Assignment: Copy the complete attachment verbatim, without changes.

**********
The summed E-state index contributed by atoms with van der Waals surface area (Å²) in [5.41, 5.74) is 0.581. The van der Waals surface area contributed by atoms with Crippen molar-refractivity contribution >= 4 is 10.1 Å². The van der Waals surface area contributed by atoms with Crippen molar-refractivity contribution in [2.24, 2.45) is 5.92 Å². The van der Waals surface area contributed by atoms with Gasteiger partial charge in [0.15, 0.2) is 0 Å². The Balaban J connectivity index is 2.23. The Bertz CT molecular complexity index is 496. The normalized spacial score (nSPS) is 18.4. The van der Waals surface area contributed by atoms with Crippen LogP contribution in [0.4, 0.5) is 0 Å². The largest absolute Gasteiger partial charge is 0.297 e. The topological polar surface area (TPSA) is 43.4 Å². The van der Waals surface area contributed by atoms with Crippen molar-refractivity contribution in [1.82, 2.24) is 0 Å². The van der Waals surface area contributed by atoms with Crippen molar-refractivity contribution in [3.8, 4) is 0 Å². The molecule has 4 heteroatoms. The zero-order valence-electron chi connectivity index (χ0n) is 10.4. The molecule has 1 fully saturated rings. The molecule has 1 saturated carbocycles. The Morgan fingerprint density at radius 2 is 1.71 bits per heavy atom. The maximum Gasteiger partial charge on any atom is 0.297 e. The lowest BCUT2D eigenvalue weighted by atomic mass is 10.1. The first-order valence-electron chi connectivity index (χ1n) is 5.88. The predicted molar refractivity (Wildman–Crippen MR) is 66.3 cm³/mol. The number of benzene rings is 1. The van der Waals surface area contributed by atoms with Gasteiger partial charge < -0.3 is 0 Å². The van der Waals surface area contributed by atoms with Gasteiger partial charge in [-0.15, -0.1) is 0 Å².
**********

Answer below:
The summed E-state index contributed by atoms with van der Waals surface area (Å²) in [5.41, 5.74) is 0.581. The van der Waals surface area contributed by atoms with Crippen molar-refractivity contribution >= 4 is 10.1 Å². The van der Waals surface area contributed by atoms with Crippen molar-refractivity contribution in [2.24, 2.45) is 5.92 Å². The van der Waals surface area contributed by atoms with Gasteiger partial charge in [0.15, 0.2) is 0 Å². The Balaban J connectivity index is 2.23. The Bertz CT molecular complexity index is 496. The normalized spacial score (nSPS) is 18.4. The van der Waals surface area contributed by atoms with Crippen LogP contribution in [0.4, 0.5) is 0 Å². The largest absolute Gasteiger partial charge is 0.297 e. The topological polar surface area (TPSA) is 43.4 Å². The van der Waals surface area contributed by atoms with Crippen molar-refractivity contribution in [1.82, 2.24) is 0 Å². The van der Waals surface area contributed by atoms with Crippen molar-refractivity contribution in [3.8, 4) is 0 Å². The molecule has 4 heteroatoms. The zero-order valence-electron chi connectivity index (χ0n) is 10.4. The molecule has 1 fully saturated rings. The molecule has 1 saturated carbocycles. The Morgan fingerprint density at radius 2 is 1.71 bits per heavy atom. The maximum Gasteiger partial charge on any atom is 0.297 e. The lowest BCUT2D eigenvalue weighted by atomic mass is 10.1. The first-order valence-electron chi connectivity index (χ1n) is 5.88. The predicted molar refractivity (Wildman–Crippen MR) is 66.3 cm³/mol. The number of benzene rings is 1. The van der Waals surface area contributed by atoms with Gasteiger partial charge < -0.3 is 0 Å². The van der Waals surface area contributed by atoms with Gasteiger partial charge in [-0.15, -0.1) is 0 Å².